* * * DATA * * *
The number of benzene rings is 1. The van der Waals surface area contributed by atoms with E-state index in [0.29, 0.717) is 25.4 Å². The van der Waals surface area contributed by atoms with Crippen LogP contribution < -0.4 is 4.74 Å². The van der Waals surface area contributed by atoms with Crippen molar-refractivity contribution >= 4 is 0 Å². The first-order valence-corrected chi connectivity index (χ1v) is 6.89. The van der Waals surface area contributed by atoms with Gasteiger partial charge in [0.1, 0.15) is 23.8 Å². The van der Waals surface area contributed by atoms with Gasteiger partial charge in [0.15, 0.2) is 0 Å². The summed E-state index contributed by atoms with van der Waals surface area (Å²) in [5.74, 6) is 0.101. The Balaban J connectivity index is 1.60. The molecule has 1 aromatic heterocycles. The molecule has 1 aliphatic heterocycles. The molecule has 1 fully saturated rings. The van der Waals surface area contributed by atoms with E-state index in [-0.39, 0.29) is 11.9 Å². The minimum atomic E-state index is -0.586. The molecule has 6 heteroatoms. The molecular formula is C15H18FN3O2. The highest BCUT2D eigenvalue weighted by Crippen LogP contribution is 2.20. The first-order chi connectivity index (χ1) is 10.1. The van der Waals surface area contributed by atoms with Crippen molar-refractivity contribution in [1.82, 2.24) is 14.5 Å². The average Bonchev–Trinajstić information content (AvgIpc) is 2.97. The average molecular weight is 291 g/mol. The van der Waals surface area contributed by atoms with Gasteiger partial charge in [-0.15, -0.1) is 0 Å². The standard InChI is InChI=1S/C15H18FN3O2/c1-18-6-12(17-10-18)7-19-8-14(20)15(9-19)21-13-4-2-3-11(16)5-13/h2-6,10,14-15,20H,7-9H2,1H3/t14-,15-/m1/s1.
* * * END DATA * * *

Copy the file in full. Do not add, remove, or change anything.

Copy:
The number of benzene rings is 1. The van der Waals surface area contributed by atoms with E-state index in [0.29, 0.717) is 25.4 Å². The van der Waals surface area contributed by atoms with Crippen LogP contribution < -0.4 is 4.74 Å². The van der Waals surface area contributed by atoms with Crippen molar-refractivity contribution >= 4 is 0 Å². The first-order valence-corrected chi connectivity index (χ1v) is 6.89. The van der Waals surface area contributed by atoms with Gasteiger partial charge in [0.1, 0.15) is 23.8 Å². The van der Waals surface area contributed by atoms with Gasteiger partial charge in [0.15, 0.2) is 0 Å². The summed E-state index contributed by atoms with van der Waals surface area (Å²) in [5.74, 6) is 0.101. The Balaban J connectivity index is 1.60. The molecule has 1 aromatic heterocycles. The molecule has 1 aliphatic heterocycles. The molecule has 1 fully saturated rings. The van der Waals surface area contributed by atoms with E-state index in [-0.39, 0.29) is 11.9 Å². The minimum atomic E-state index is -0.586. The molecule has 6 heteroatoms. The molecular formula is C15H18FN3O2. The highest BCUT2D eigenvalue weighted by Crippen LogP contribution is 2.20. The first-order chi connectivity index (χ1) is 10.1. The van der Waals surface area contributed by atoms with Crippen molar-refractivity contribution in [1.82, 2.24) is 14.5 Å². The average Bonchev–Trinajstić information content (AvgIpc) is 2.97. The average molecular weight is 291 g/mol. The van der Waals surface area contributed by atoms with Gasteiger partial charge in [-0.15, -0.1) is 0 Å². The standard InChI is InChI=1S/C15H18FN3O2/c1-18-6-12(17-10-18)7-19-8-14(20)15(9-19)21-13-4-2-3-11(16)5-13/h2-6,10,14-15,20H,7-9H2,1H3/t14-,15-/m1/s1.